Protecting Atlanta commuters: An inside look at MARTA's security operations

May 9, 2014
ASIS tour provides behind-the-scenes view of transit agency's emergency response capabilities

Serving a population of 1.7 million in the City of Atlanta, as well as surrounding municipalities within Fulton and DeKalb counties, the Metropolitan Atlanta Rapid Transit Authority (MARTA) is the ninth largest transit system in the U.S. With more than 500 buses covering 1,000 route miles per day and over 330 rail cars taking commuters throughout a nearly 48-mile long rail system, MARTA has a substantial geographic footprint in the city and, subsequently, a wide range of security challenges. The transit agency granted members of the media an inside look at its police communications and emergency operations center this week as part of a tour ahead of ASIS 2014, which is scheduled to take place in Atlanta between Sept. 29 and Oct. 2.

According to Monty Montgomery, MARTA’s Emergency Preparedness Unit Coordinator, the transit agency and its officers have to be prepared to deal with everything from fare evasion to incidents of terrorism, which they are routinely trained and audited on by a combination of local, state and federal agencies. “We’re audited very extensively with respect to our security programs,” he said.

Montgomery said that MARTA is currently in the process of planning its next full-scale security training exercise, which the transit authority is required to do annually along with one tabletop exercise. Montgomery said that the Atlanta Police Department, Department of Homeland Security and Federal Bureau of Investigation will also take part in the full-scale exercise. Last year, MARTA conducted an active shooter training scenario at one of its rail stations in the city.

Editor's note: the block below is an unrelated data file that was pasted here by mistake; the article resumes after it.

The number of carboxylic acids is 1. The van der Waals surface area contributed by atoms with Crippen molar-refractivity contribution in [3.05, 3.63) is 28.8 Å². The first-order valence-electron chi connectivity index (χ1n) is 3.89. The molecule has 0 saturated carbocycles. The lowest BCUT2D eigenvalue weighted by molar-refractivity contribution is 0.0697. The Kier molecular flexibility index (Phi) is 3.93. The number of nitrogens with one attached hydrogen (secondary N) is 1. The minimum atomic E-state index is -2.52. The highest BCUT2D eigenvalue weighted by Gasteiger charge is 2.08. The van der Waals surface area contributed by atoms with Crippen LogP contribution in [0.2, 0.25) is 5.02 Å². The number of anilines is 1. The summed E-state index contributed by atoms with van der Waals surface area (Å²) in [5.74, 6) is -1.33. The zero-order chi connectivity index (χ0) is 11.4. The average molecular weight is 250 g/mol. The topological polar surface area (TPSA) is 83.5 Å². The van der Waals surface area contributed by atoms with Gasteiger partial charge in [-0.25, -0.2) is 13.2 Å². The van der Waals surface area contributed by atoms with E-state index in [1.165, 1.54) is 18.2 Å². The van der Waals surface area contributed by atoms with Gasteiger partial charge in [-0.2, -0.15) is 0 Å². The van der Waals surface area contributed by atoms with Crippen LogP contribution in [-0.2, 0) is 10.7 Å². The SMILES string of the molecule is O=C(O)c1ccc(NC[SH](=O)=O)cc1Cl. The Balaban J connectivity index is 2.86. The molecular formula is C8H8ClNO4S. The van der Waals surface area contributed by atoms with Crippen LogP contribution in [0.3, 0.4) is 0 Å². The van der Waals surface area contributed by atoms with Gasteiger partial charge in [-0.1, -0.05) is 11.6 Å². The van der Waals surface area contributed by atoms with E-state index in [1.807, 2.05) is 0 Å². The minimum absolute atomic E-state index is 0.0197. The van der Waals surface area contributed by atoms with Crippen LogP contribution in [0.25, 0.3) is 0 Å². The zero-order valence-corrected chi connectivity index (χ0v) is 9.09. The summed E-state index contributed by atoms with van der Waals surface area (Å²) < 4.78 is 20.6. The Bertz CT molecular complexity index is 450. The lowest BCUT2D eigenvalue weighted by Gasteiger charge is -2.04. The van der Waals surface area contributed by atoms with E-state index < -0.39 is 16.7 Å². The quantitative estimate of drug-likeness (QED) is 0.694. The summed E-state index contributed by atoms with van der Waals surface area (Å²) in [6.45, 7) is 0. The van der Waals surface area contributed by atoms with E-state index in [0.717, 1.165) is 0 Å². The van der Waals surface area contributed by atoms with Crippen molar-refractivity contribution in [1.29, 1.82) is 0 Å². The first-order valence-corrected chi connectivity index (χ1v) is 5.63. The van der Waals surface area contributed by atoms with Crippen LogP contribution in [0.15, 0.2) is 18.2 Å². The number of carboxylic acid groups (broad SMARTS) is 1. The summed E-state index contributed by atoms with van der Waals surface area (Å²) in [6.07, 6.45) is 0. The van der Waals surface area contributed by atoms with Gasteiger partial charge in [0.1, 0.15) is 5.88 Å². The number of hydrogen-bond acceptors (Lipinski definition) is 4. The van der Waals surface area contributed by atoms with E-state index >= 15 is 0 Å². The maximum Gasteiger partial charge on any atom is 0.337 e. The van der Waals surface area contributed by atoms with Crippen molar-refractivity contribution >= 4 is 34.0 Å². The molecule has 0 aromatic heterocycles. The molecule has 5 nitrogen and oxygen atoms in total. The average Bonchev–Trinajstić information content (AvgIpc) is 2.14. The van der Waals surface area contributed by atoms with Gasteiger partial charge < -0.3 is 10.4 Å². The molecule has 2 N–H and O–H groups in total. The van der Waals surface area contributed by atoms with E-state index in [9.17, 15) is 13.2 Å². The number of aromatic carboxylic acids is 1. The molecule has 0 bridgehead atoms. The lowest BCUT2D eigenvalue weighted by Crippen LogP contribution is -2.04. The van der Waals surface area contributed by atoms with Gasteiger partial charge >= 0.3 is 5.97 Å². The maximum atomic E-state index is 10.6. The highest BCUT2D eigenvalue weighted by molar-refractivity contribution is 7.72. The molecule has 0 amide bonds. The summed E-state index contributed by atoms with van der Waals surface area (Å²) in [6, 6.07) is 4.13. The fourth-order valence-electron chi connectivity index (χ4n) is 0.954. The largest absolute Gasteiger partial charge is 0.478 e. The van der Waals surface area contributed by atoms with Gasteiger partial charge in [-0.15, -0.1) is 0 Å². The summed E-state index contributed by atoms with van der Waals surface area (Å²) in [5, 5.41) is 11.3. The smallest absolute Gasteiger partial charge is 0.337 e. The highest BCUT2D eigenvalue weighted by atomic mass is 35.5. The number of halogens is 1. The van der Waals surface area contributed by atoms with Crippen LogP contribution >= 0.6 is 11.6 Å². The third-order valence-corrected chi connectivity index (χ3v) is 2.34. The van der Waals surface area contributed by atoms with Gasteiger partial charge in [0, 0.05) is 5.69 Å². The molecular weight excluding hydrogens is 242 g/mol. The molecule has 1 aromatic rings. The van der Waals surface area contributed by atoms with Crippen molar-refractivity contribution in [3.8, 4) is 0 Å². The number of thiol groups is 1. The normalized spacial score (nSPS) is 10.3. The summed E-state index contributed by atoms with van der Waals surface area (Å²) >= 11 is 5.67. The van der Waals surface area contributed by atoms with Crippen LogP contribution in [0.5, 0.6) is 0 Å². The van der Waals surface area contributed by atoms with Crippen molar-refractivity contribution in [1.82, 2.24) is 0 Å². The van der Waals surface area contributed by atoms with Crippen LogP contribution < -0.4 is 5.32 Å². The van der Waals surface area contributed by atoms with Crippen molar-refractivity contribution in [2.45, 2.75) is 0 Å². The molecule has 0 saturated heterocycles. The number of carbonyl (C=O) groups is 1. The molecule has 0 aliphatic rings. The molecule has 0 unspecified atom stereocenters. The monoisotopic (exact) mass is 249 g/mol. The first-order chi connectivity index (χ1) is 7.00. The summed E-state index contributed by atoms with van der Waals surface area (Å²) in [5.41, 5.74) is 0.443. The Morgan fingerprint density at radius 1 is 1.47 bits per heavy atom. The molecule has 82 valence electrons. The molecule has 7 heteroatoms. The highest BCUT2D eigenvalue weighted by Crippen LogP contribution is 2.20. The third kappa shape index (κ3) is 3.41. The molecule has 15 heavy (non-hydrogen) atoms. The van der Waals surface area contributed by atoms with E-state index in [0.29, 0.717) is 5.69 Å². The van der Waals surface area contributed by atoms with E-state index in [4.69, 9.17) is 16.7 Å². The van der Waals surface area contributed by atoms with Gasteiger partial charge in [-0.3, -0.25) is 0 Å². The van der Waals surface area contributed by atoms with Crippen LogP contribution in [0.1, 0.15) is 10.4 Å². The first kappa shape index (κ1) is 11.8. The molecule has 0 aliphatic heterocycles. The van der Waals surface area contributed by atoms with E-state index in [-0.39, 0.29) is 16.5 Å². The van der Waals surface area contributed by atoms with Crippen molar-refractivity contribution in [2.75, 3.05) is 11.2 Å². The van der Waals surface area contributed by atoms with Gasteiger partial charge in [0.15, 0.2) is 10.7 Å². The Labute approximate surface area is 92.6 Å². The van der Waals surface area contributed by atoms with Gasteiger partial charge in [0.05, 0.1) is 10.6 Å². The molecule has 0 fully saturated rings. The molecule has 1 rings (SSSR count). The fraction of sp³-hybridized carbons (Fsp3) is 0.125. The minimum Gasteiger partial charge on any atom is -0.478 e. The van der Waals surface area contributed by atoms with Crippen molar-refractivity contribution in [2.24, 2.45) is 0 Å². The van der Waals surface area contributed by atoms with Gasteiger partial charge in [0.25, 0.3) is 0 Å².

Last year, MARTA was recognized by TSA Administrator John Pistole for earning the agency’s highest rating of “Gold Standard” on their most recent Baseline Assessments for Security Enhancement (BASE) for their dedication to building a strong security program.

While MARTA faces many of the same security issues that other large organizations or government agencies do, there are things unique to the transit environment that they have to take into account and train for. “On some level a crime is a crime… but in the transit industry, there are things like 750 volts running down the third rail,” explained Montgomery.

According to Montgomery, MARTA owns about 1,200 surveillance cameras, which they recently decided to share with the APD’s Video Integration Center that ties together thousands of public and private cameras across the city. Montgomery said that all of their buses and paratransit vehicles are equipped with cameras on the interior and exterior of the vehicles. MARTA is also in the process of installing cameras on all of their rail cars.

The installation of cameras has yielded positive results on many fronts for MARTA. Not only have assaults on bus drivers come down since they were implemented, but it has also proven to be an invaluable tool in reducing legal claims. “The legal department has seen a precipitous drop in claims,” Montgomery added.